At least during our visit, most of the live performances were late in the day – around 5-5:30pm. Unfortunately that means you’ll have to choose what you want to see. Those shows do get busy, so you may have to jockey for position if you don’t arrive in advance. We opted to watch the horse exhibition, which was wonderful and featured live mariachis and bilingual narration.
Xcaret Mexico Espectacular
Speaking of jockeying for position… the evening spectacular begins at 7, but I recommend that your group starts heading that direction after you finish watching the live performance. Catch a glimpse of the horses as they cool down, poke into the art museum and church and slowly make your way to the massive open-air theater. There are costumed performers along the way showcasing Mayan costumes and music, so take your time as you go. Unless you’ve purchased dinner or an Xclusive ticket, seating is first-come, first-served.
If you don’t purchase dinner, there are snacks available for purchase as you enter the theater. Most of them weren’t that great (especially the paletas and nachos), so I’d save your money. The popcorn is a solid option and you can buy it from your seat with pesos before the show begins.
The evening spectacular at Xcaret eco theme park runs 7-9pm, which is prime dinner time at most resorts. Even if your resort serves food until 10, staying until the end of the show guarantees a massive crowd upon departure – through the park, the gift shop and the parking lot. I can’t imagine being able to stay for the entire show and still arriving in time for dinner. We left shortly after intermission during the state-by-State cultural performances. I was sad to miss some of them, but we walked through the positively empty park and faced no challenges getting our car out. We made it back to our hotel just in time for dinner! Next time we go, I’d book the dinner package and stay for the evening to avoid stressing about it.
Xcaret Park FAQs
Xcaret is a Mexican theme park showcasing local culture, nature and adventure.
Xcaret is located just south of Playa del Carmen along the Riviera Maya.
Xcaret Park is about 10km south of the heart of Playa del Carmen, which will take about 20 minutes by car. If you’re taking a taxi, plan to spend about $10-15 US each way. We drove our rental car and it was extremely easy to navigate there.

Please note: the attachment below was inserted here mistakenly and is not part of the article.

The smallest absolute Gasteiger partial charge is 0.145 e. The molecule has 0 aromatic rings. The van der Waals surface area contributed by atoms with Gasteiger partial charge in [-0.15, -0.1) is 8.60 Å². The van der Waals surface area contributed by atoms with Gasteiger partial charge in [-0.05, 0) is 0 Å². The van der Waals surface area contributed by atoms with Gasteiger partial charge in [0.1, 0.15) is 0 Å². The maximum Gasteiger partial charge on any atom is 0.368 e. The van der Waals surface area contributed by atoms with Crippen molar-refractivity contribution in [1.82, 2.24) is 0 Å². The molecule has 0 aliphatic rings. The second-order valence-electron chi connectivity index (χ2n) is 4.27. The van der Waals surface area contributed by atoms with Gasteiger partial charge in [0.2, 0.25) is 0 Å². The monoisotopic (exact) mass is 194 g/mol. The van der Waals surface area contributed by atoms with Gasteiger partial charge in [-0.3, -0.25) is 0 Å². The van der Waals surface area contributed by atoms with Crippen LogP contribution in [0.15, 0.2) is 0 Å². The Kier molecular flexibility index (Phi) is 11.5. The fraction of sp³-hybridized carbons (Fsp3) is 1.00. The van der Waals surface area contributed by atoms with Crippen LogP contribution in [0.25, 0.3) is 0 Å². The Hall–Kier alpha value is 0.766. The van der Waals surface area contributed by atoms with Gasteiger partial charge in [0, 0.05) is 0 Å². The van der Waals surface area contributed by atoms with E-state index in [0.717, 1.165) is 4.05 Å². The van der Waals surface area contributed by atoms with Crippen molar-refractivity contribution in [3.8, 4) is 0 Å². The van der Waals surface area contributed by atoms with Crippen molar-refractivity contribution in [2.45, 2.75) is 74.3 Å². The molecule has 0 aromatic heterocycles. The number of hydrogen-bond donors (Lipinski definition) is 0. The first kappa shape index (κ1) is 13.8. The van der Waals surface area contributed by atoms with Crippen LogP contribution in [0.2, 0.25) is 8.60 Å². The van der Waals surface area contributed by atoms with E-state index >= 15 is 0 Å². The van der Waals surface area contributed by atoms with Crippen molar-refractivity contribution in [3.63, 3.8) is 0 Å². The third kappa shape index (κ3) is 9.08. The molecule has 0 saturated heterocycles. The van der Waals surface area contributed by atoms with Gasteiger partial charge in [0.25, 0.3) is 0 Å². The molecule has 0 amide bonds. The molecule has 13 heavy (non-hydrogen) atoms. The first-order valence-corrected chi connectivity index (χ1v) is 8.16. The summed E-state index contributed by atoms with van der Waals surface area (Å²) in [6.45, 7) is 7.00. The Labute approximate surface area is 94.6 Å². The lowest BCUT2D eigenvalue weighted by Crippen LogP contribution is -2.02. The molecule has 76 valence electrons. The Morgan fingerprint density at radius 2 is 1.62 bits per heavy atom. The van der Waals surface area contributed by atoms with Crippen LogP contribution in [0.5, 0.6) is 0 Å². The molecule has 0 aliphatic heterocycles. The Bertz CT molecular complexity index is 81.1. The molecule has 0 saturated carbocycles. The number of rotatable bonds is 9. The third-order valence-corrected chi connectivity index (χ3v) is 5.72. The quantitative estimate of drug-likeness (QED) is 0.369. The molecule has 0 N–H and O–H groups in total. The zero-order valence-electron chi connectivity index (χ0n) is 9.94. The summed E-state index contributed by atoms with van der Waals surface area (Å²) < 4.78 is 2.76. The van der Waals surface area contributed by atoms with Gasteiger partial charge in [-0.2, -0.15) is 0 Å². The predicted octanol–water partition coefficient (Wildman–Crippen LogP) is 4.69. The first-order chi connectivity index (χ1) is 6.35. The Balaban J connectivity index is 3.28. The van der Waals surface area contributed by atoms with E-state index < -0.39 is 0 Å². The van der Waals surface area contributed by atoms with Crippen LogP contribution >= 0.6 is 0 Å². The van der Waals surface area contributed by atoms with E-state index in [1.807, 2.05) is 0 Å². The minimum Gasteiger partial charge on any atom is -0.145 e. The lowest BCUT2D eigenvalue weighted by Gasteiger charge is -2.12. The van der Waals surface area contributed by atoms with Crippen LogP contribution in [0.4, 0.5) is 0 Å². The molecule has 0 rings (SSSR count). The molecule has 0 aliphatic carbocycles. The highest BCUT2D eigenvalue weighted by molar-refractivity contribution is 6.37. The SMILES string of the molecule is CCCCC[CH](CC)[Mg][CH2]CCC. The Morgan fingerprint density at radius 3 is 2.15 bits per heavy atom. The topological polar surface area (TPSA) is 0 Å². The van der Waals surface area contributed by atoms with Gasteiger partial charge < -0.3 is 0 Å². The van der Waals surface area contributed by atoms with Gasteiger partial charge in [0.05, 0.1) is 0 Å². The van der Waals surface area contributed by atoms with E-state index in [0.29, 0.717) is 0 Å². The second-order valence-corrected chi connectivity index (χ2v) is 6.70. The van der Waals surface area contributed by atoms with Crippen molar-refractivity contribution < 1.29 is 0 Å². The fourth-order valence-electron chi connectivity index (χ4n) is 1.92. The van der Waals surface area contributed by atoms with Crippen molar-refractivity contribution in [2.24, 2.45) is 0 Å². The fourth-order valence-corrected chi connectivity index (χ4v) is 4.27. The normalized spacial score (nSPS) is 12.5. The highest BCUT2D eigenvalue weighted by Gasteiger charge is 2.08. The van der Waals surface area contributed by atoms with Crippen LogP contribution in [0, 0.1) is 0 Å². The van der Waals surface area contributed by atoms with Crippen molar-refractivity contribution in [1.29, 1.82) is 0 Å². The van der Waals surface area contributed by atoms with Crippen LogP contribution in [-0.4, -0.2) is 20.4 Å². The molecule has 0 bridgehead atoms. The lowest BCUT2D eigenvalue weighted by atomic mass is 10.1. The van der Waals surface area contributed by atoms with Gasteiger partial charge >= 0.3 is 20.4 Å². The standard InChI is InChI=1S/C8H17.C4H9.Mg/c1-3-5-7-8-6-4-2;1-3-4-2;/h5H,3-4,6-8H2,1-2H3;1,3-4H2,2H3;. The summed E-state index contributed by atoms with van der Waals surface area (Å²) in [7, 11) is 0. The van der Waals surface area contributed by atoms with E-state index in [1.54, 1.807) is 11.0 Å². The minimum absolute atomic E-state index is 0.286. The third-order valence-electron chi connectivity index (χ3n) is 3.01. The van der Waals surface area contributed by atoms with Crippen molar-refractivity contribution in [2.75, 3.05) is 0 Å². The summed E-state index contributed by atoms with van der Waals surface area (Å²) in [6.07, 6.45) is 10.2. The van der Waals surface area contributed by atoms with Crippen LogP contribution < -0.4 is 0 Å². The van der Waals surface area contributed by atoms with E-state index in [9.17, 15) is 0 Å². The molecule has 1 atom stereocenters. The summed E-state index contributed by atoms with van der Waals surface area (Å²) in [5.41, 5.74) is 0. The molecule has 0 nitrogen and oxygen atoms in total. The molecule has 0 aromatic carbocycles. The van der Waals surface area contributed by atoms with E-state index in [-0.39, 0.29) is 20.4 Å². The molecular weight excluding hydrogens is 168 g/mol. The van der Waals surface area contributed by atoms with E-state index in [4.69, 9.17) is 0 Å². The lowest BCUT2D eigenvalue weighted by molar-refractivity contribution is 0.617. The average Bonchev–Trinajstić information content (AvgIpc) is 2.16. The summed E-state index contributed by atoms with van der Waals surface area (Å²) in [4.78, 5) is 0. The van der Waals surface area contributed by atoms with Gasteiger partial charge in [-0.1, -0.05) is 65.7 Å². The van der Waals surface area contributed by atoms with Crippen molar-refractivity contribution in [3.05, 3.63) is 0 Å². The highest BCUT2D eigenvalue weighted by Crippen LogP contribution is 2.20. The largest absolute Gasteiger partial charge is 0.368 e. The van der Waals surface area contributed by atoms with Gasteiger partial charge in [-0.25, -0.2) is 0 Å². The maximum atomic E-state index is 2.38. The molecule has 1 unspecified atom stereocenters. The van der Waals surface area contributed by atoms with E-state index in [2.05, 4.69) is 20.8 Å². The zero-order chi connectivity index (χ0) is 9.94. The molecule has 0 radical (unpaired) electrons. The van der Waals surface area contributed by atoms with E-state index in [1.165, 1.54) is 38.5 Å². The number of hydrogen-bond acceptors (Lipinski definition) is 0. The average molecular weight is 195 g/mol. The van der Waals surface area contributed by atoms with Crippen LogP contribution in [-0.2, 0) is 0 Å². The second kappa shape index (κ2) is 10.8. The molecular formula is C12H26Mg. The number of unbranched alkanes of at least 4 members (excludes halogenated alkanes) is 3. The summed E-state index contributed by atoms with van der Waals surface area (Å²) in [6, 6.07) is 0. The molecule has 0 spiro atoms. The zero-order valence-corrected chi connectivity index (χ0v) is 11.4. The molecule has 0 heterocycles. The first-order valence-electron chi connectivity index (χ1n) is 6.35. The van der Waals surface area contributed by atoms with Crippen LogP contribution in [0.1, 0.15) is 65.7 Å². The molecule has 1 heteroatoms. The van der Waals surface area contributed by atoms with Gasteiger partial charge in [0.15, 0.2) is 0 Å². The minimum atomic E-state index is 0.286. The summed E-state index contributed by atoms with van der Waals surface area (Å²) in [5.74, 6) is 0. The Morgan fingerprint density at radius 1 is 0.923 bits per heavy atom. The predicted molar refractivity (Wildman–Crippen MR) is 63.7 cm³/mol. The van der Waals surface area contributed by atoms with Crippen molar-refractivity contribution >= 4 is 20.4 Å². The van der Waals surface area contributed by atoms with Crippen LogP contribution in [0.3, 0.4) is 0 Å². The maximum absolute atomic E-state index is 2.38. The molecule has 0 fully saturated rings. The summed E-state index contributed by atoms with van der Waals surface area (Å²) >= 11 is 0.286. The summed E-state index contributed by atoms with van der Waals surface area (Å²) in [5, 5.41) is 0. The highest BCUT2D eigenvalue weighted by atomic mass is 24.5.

It covers 200 acres and boasts over 50 attractions ranging from cultural performances to wildlife viewing to aquatic adventures.
Yes, Xcaret is extremely kid-friendly. Children 6+ will enjoy everything the park has to offer, while younger children will enjoy most of it. There are no Xcaret age restrictions for park admission, though some add-on experiences have a minimum age and/or require parents to come along.
There are more fun things to do at Xcaret Park than you can fit into a single day! You can explore a recreation of a traditional Mayan village and try your hand at various crafts ranging from candles to coconuts to cacao. There are opportunities to see many native animal species in the air, on land and in water. Xcaret Park also has adventurous options like swimming in an underground river and a kid-oriented section with waterfalls, bridges and more.
During our visit in December 2021, the buffet lunch was $35 US per person with no discount for kids. We ate at Snack de la Playa instead, which served excellent chicken fajitas for just $10 US. Check out the menu (prices in pesos as of December 2021):
Xcaret Park prices are $120 for adults and $60 for kids 5-11; children 4 and under are free. You can decrease your Xcaret cost by buying tickets here in advance.
Planning your trip to Riviera Maya with kids
- Playa del Carmen with Kids: Best Activities that Parents Will Love Too!
- Renting a Car in Mexico: An Insider’s Guide
- Packing for Mexico: The List You NEED to Read
- Tips for Amazing Mexico Family Photos
- Mahekal Beach Resort review: Is this tropical paradise right for you?
- Hotel Xcaret, Mexico with kids: everything you need to know about visiting with a family
- Things to do in Cancun: Family Excursions Worth Booking
- Playa del Carmen to Cozumel: Day Trip Ideas & Logistics
- Rio Secreto Review: One of Riviera Maya’s Most Unique Tours
- Moon Palace Cancun Review: Is Bigger Always Better?
- Playa del Carmen vs Cancun, Tulum & Costa Mujeres: Pros and Cons of Each Spot for a Family Vacation
- Best Resorts in Riviera Maya for Families (by Area)
- 7 Best Beach Towns in Mexico That Aren’t Cancun: A Local’s Guide
- Best Places to Stay in Yucatan for Families
- Incredible Mayan Ruins in the Yucatan Peninsula
- Should you bring a car seat to Mexico?
- Check out our Xcaret tips web story!